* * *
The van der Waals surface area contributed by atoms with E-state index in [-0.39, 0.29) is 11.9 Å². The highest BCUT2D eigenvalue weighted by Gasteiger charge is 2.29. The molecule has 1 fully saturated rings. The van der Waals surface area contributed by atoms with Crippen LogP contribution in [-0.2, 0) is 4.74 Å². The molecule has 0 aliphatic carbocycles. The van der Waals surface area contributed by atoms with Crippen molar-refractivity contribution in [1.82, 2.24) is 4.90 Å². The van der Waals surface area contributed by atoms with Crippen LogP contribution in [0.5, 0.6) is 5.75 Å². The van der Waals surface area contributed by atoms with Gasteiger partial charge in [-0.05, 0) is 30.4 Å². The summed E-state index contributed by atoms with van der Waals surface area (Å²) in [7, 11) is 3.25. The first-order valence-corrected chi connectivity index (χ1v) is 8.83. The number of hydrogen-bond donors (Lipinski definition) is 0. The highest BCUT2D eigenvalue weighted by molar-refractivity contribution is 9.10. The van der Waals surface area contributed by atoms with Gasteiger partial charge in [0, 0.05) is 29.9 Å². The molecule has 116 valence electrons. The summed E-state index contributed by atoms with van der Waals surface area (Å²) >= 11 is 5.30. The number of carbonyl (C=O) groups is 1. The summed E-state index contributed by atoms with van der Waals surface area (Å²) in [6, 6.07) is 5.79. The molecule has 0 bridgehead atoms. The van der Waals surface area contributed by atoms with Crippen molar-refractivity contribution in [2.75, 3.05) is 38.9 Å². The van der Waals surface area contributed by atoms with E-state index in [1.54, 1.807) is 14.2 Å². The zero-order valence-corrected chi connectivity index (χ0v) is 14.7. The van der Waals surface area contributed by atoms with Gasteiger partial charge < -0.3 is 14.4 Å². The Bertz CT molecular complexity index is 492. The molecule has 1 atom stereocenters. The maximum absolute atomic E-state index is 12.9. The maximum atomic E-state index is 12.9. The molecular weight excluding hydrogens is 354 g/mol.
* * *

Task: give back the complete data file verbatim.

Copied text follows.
The van der Waals surface area contributed by atoms with E-state index in [-0.39, 0.29) is 11.9 Å². The highest BCUT2D eigenvalue weighted by Gasteiger charge is 2.29. The molecule has 1 fully saturated rings. The van der Waals surface area contributed by atoms with Crippen LogP contribution in [-0.2, 0) is 4.74 Å². The molecule has 0 aliphatic carbocycles. The van der Waals surface area contributed by atoms with Crippen molar-refractivity contribution in [1.82, 2.24) is 4.90 Å². The van der Waals surface area contributed by atoms with Crippen LogP contribution in [0.5, 0.6) is 5.75 Å². The van der Waals surface area contributed by atoms with Gasteiger partial charge in [-0.05, 0) is 30.4 Å². The summed E-state index contributed by atoms with van der Waals surface area (Å²) in [7, 11) is 3.25. The first-order valence-corrected chi connectivity index (χ1v) is 8.83. The number of hydrogen-bond donors (Lipinski definition) is 0. The highest BCUT2D eigenvalue weighted by molar-refractivity contribution is 9.10. The van der Waals surface area contributed by atoms with Gasteiger partial charge in [0, 0.05) is 29.9 Å². The molecule has 116 valence electrons. The summed E-state index contributed by atoms with van der Waals surface area (Å²) >= 11 is 5.30. The number of carbonyl (C=O) groups is 1. The summed E-state index contributed by atoms with van der Waals surface area (Å²) in [6, 6.07) is 5.79. The molecule has 0 bridgehead atoms. The van der Waals surface area contributed by atoms with Crippen molar-refractivity contribution in [2.75, 3.05) is 38.9 Å². The van der Waals surface area contributed by atoms with E-state index in [1.54, 1.807) is 14.2 Å². The zero-order valence-corrected chi connectivity index (χ0v) is 14.7. The van der Waals surface area contributed by atoms with Gasteiger partial charge < -0.3 is 14.4 Å². The Bertz CT molecular complexity index is 492. The molecule has 1 atom stereocenters. The maximum absolute atomic E-state index is 12.9. The maximum atomic E-state index is 12.9. The molecular weight excluding hydrogens is 354 g/mol.